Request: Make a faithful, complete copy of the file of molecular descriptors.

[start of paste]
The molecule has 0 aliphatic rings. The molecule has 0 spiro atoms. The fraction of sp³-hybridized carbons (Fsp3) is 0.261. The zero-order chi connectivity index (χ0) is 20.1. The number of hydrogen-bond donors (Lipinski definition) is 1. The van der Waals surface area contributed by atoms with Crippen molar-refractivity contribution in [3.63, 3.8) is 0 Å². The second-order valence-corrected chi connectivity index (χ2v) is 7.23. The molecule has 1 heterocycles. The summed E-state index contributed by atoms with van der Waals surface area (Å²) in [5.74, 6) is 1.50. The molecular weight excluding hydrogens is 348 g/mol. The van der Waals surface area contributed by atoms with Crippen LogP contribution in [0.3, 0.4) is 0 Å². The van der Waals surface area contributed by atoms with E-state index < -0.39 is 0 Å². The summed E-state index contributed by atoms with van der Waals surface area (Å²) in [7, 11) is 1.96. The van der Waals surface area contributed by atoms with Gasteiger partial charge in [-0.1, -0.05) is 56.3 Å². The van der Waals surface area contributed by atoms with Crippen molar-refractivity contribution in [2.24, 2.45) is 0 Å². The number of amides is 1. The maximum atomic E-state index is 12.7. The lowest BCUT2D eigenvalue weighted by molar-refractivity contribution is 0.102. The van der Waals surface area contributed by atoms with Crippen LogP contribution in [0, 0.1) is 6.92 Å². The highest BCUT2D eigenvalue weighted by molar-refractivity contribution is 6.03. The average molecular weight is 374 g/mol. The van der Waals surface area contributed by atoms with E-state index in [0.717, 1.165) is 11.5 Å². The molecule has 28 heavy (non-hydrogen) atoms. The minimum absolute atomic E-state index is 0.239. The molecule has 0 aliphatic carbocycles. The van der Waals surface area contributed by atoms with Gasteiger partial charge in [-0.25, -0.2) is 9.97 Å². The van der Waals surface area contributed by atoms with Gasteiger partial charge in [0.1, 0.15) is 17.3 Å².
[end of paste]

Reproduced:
The molecule has 0 aliphatic rings. The molecule has 0 spiro atoms. The fraction of sp³-hybridized carbons (Fsp3) is 0.261. The zero-order chi connectivity index (χ0) is 20.1. The number of hydrogen-bond donors (Lipinski definition) is 1. The van der Waals surface area contributed by atoms with Crippen molar-refractivity contribution in [3.63, 3.8) is 0 Å². The second-order valence-corrected chi connectivity index (χ2v) is 7.23. The molecule has 1 heterocycles. The summed E-state index contributed by atoms with van der Waals surface area (Å²) in [5.74, 6) is 1.50. The molecular weight excluding hydrogens is 348 g/mol. The van der Waals surface area contributed by atoms with Crippen LogP contribution in [0.3, 0.4) is 0 Å². The van der Waals surface area contributed by atoms with E-state index < -0.39 is 0 Å². The summed E-state index contributed by atoms with van der Waals surface area (Å²) in [7, 11) is 1.96. The van der Waals surface area contributed by atoms with Gasteiger partial charge in [-0.1, -0.05) is 56.3 Å². The van der Waals surface area contributed by atoms with Crippen molar-refractivity contribution in [2.24, 2.45) is 0 Å². The number of amides is 1. The maximum atomic E-state index is 12.7. The lowest BCUT2D eigenvalue weighted by molar-refractivity contribution is 0.102. The van der Waals surface area contributed by atoms with Crippen LogP contribution in [0, 0.1) is 6.92 Å². The highest BCUT2D eigenvalue weighted by molar-refractivity contribution is 6.03. The average molecular weight is 374 g/mol. The van der Waals surface area contributed by atoms with E-state index in [0.717, 1.165) is 11.5 Å². The molecule has 28 heavy (non-hydrogen) atoms. The minimum absolute atomic E-state index is 0.239. The molecule has 0 aliphatic carbocycles. The van der Waals surface area contributed by atoms with Gasteiger partial charge in [-0.25, -0.2) is 9.97 Å². The van der Waals surface area contributed by atoms with Gasteiger partial charge in [0.1, 0.15) is 17.3 Å².